48 Hours a Day

Chapter 308 - Venomous Snake

Chapter 308 Venomous Snake

Zhang Heng kept thinking about the man he met earlier named Einstein, and wondered if it was merely a coincidence that he mentioned the words ‘magnificent desolation’. Those were the words of Buzz Aldrin, describing how he felt when he first set his eyes on the moon’s surface as he exited the Lunar Module.

But he couldn’t find the man again. The name ‘Einstein’ was obviously fake, and for now, all Zhang Heng knew was that he was a researcher in Area 51. However, no thanks to the extremely secretive nature of Area 51, unless Einstein sought Zhang Heng out, they would never meet again.

Einstein appeared and disappeared in a jiffy, very much like the evening sandstorms.

Early the next morning, Zhang Heng paid close attention to Jia Lai’s and Bruno’s expressions. From the look on their faces, he concluded that nothing special must have happened the night before. The man who called himself Einstein was nowhere to be seen, but whoever the man may have been, Zhang Heng set the matter aside first since survival training was coming up.

The results of the training would eventually decide which of them would be the final candidate to board Apollo 11. Things, however, didn’t turn out the way NASA expected

After breakfast, Zhang Heng and the two crewmates changed into their spacesuits. Area 51 sent military trucks to ferry them to the training location. When they reached the training range, a mock-up Lunar Module awaited them on the yellow sands to replicate the command and service module separation sequence as they returned to earth.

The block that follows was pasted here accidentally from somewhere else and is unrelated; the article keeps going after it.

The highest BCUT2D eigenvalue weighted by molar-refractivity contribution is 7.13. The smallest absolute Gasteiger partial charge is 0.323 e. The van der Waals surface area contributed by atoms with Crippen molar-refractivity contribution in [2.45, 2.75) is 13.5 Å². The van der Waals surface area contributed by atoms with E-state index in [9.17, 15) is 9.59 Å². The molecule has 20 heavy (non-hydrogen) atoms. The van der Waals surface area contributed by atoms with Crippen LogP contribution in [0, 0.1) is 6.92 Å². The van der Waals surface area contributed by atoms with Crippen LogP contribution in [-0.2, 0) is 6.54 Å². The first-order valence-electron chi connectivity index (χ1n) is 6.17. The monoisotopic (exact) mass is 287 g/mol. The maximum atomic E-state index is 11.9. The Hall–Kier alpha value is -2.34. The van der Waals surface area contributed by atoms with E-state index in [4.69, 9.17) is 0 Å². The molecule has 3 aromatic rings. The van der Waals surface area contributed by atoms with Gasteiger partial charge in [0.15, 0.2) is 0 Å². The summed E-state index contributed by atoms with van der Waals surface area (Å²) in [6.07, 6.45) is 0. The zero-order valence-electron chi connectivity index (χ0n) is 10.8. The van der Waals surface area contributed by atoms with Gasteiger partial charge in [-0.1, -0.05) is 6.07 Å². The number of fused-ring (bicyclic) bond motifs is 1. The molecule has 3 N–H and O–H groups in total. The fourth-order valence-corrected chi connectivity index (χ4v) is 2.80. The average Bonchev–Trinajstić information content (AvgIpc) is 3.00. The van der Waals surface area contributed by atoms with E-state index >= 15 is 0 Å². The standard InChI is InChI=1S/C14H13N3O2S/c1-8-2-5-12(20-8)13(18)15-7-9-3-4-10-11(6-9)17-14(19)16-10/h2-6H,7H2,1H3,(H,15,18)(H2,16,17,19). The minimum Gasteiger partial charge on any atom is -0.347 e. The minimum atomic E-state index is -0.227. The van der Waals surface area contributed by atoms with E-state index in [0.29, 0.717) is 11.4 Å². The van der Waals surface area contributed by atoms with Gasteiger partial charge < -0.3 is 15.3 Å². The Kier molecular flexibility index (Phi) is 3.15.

The Lunar and the Command Module simulators were built on a one-to-one ratio, and every last screw on them was configured precisely like the actual vehicle. Equipped within it were all the items the astronauts needed to survive the wilderness.

The truck pulled over in front of the simulation module and dropped off the three trainees. It was only after they entered the simulator that the truck left.

Two kilometers away from the range, the captain and NASA personnel were observing the situation with telescopes. NASA had learned their lesson from all the previous accidents, and they placed an emergency rescue team on standby in the vicinity. Helicopters and off-road vehicles were also on the ready, not to mention that Area 51 Air Force Base wasn’t far away, and they agreed to send assistance when necessary.

Fingers crossed, with the beefed-up precautions and preparations, there shouldn’t be any more accidents.